Люди во время встречи первого восхода солнца Нового 2023 года в Сеуле  - Sputnik International, 1920, 21.04.2023
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Scientists Find ‘Strong Evidence’ of Mysterious Planet Lurking on Far Edges of Our Solar System

CC0 / Midjourney AI / 'Planet X' in the Oort Cloud, imagined by Midjourney AI
'Planet X' in the Oort Cloud, imagined by Midjourney AI - Sputnik International, 1920, 28.04.2024
Up until about two decades ago, when the International Astronomical Union downgraded Pluto’s status to a “dwarf planet,” the conventional wisdom was that our solar system has nine full-fledged planets. That may still be the case, researchers led by a Soviet-born California-based astronomer say.
There is evidence to suggest that a mystery hidden planet is lurking in our solar system and we don’t know it yet, says Dr. Konstantin Batygin, a professor of planetary science at the California Institute of Technology.
Batygin, a Russian-American astronomer who helped popularize the theory that there may really be nine planets in our solar system (not counting dwarf planets like Pluto) in 2016 says his team’s latest theoretical research on the movement of Trans-Neptunian Objects, constitutes “the strongest statistical evidence yet that Planet 9 is really out there.”
Batygin et al’s research, entitled ‘Generation of Low-Inclination, Neptune-Crossing TNOs by Planet Nine,” was submitted to arXiv last week, and is expected to be published in an upcoming issue of Astrophysical Journal Letters. The paper takes a closer look at TNOs with unstable movements caused by Neptune’s gravity.
This artist’s impression shows the record-breaking quasar J059-4351, the bright core of a distant galaxy that is powered by a supermassive black hole. - Sputnik International, 1920, 28.04.2024
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Researchers ran simulations “that self-consistently model gravitational perturbations from all giant plants, the Galactic tide, as well as passing stars, stemming from initial conditions that account for the primordial giant planet migration and [the] Sun’s early evolution within a star cluster.”
In two sets of simulations – one assuming the existence of a ninth planet in the solar system, and another without it, astronomers found what Dr. Batygin and his colleagues believe may prove to be exciting evidence of the mystery ninth planet’s existence.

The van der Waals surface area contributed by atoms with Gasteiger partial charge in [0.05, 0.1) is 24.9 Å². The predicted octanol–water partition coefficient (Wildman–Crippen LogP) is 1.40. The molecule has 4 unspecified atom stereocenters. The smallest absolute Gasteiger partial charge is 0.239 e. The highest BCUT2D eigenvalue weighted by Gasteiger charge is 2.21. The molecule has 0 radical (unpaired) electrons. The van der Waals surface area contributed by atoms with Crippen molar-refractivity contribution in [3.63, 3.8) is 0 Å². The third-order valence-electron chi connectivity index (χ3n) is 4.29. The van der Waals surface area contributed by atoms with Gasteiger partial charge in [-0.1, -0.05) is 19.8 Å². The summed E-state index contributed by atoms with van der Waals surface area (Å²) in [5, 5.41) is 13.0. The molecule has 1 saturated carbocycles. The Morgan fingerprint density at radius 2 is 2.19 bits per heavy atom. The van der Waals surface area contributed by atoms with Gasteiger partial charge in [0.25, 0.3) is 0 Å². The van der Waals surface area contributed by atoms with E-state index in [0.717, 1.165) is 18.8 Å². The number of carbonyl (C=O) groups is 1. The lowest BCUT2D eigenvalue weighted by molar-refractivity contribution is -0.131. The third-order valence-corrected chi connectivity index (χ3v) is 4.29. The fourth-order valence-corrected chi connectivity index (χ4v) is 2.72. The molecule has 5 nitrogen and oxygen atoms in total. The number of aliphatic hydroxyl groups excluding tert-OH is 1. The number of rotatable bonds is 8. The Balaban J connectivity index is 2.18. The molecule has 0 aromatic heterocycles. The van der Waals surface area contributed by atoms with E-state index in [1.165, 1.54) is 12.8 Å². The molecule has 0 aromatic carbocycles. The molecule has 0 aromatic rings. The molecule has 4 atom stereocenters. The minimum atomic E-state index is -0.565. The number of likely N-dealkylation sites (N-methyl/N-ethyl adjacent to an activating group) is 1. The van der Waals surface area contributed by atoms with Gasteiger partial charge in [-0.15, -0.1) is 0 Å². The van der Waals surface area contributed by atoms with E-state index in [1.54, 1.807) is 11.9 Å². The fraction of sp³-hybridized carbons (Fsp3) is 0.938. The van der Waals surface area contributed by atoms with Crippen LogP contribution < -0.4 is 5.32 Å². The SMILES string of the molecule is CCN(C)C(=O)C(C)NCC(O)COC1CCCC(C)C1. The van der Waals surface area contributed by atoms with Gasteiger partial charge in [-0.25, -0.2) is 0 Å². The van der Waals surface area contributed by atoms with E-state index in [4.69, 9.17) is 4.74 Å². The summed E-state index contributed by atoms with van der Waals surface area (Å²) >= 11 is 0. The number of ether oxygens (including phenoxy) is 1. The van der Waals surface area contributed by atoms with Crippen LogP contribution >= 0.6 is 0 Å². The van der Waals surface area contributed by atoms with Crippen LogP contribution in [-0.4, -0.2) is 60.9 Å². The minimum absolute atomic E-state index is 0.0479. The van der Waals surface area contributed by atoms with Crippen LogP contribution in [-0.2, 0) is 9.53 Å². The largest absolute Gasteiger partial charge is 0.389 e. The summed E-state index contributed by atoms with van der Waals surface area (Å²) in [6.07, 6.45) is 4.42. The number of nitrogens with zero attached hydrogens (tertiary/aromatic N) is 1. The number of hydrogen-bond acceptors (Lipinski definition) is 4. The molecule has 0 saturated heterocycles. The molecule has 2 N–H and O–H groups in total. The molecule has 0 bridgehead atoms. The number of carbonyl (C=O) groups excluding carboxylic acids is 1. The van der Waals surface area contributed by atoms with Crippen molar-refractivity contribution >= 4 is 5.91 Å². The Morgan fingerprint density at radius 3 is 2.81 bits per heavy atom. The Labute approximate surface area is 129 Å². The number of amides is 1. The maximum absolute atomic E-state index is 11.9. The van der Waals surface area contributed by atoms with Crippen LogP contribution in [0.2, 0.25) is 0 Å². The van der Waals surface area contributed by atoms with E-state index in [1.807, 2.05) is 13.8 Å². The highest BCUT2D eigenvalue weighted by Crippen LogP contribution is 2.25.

“Accounting for observational biases, our results reveal that the orbital architecture of this group of objects aligns closely with the predictions of the P9-inclusive model,” the paper indicated.
Without the hidden ninth planet, the recorded movements of rogue TNOs would be unlikely, the researchers added, noting that their hypothesis was likely the best explanation to explaining the behavior of distant celestial objects in our solar system.
Batygin and his colleagues expect to find more definitive proof on the existence (or lack thereof) of the mystery ninth planet when the new Vera C. Rubin Observatory constructed in Chile is up and running beginning in 2025.
“This upcoming phase of exploration promises to provide critical insights into the mysteries of our solar system’s outer reaches,” the paper noted, pointing to the exciting time ahead for astronomers worldwide.
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How Could We Have Missed a Whole Other Planet?

As astronomers publish fascinating new research on planets light years (i.e. trillions of km) from Earth, and even galaxies tens of millions of light years from our small blue planet, the logical question to ask is how scientists could have missed a planet so much closer to home.
The answer is twofold, according to Batygin and his colleagues’ analysis. Firstly, even within our solar system, spotting objects at its furthest reaches isn’t easy, given that they may be orbiting up to 500 times further away from the Sun than Earth is (Pluto, for comparison, is roughly 40 times the distance away). At these distances, deprived of the warm, assuring light that makes many other planets in the solar system visible, spotting the mystery planet or planets can be extremely difficult if not impossible without dedicated equipment. The second factor is the mystery potential ninth planet’s expected size, with computer modeling estimating its mass to be about five times that of Earth – an impossibly tiny speck for most Earth-based observations.
The view shows Jupiter including its Great red Spot captured by NASA's Juno spacecraft on the outbound leg of its 12th close flyby of the gas giant planet, April 1, 2018. - Sputnik International, 1920, 19.12.2023
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